1. Every runner has the right to know the name of the outfit or the name of the race organizer/race director before he/she files or registers to a particular race. Henceforth, all registration/application form in every road race must carry the name of the Race Organizer for the information of the runner.

2. Groups and/or corporate offices and their marketing outfits must be able to state in their “flyers”, advertisement notices, and PR/media releases as to who and what outfit will be the race organizer. These corporate offices and groups must be able to ask runners or make some research/referrals on the background of race organizers trying to apply as race organizer.

3. Takbo.Ph and other bloggers must be requested to identify as to who is the race organizer every time they post a notice of invitation or information about an incoming race. (Note: This blog/site has never been used to announce or invite runners to join in a particular race. Sorry, guys, your e-mails and comments requesting me to post your invitation in this blog had never been posted because of this personal policy. I don’t advertise.)

4. Every runnner must remember that companies and groups who would like to conduct a road race usually conduct a bidding/selection process where every race organizer is invited to compete. It is the responsibility of the Bids & Awards Committe of the company or group to find out if these Race Organizers have a license from DTI and the necessary documentation of a business entity. We should always remember that the lowest bidder gets the award to be the race organizer of a race. So, if the race organizer and/or the company needs to maximize its profit, he/she has to get sponsors for the prizes and “giveaways” and other support needs for the runners like water supply, water cups, energy drinks, and other “gimmicks”. The race organizer now allocates some money from your registration fee for your medal, certificate, race bib, race shirt, measurement of the route, payment for the marshals/security, medical support and rent for the timing devices and computer system.  If the race organizer intends to allow commercial stalls at the start/finish, he has the power to collect fees at his discretion for the rent of the tents/space and they add up to his income/profit. Race Organizing is a “big” business. I am just wondering if they are paying their dues/taxes to the Bureau of Internal Revenue (BIR).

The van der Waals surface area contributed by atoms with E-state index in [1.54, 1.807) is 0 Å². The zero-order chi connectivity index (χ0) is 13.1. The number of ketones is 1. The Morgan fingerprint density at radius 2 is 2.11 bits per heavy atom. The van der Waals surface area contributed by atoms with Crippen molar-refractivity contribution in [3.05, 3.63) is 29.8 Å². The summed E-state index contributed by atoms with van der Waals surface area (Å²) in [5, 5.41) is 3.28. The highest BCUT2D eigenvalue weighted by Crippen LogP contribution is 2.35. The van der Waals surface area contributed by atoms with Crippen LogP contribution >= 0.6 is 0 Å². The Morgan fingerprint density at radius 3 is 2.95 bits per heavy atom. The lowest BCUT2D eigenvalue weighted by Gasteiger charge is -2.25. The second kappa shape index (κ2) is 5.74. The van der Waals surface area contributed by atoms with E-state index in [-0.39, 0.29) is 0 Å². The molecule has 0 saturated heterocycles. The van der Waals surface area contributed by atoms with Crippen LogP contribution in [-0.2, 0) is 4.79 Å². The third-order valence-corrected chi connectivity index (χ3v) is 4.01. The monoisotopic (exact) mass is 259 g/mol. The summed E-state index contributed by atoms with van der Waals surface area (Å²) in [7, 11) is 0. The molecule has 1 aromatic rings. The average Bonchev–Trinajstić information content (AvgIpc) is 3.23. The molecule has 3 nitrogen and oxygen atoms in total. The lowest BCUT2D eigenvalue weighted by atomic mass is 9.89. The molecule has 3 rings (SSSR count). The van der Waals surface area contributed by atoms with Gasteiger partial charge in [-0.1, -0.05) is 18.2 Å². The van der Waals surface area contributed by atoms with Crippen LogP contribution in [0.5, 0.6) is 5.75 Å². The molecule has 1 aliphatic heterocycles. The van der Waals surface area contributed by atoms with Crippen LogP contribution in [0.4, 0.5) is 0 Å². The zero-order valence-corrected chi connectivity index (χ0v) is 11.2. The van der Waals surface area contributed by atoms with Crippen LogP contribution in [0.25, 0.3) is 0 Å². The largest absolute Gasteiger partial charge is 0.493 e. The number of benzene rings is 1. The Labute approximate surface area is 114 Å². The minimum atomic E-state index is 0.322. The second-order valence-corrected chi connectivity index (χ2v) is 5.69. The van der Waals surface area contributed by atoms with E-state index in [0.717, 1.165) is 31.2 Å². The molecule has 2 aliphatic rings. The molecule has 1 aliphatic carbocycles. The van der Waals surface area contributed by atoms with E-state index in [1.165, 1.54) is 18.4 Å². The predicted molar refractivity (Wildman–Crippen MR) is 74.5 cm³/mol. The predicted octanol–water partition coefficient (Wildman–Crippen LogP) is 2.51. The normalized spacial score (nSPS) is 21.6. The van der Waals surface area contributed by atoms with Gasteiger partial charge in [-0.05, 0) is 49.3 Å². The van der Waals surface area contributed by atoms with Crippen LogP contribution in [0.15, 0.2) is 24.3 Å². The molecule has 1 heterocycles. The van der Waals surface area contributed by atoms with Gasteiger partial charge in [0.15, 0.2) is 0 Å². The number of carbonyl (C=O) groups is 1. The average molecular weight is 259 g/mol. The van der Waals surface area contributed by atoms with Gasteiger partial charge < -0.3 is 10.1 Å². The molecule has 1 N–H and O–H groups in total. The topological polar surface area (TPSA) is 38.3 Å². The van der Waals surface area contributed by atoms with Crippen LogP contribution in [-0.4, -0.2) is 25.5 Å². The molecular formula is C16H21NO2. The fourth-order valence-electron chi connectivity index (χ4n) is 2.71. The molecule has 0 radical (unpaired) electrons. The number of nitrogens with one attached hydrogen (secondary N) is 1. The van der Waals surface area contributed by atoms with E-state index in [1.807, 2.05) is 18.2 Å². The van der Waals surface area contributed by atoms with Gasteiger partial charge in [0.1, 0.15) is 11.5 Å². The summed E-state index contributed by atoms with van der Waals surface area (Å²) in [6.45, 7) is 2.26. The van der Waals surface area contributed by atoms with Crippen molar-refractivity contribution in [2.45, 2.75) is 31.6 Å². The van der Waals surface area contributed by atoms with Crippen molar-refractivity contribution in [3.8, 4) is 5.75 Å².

5. If you experienced some “lapses” in the conduct of a race you participated and you find out that the same race organizer is the one who will administer the race you are applying, then, I suggest you save your money and wait for road races to be conducted by the better and well-organized race organizers.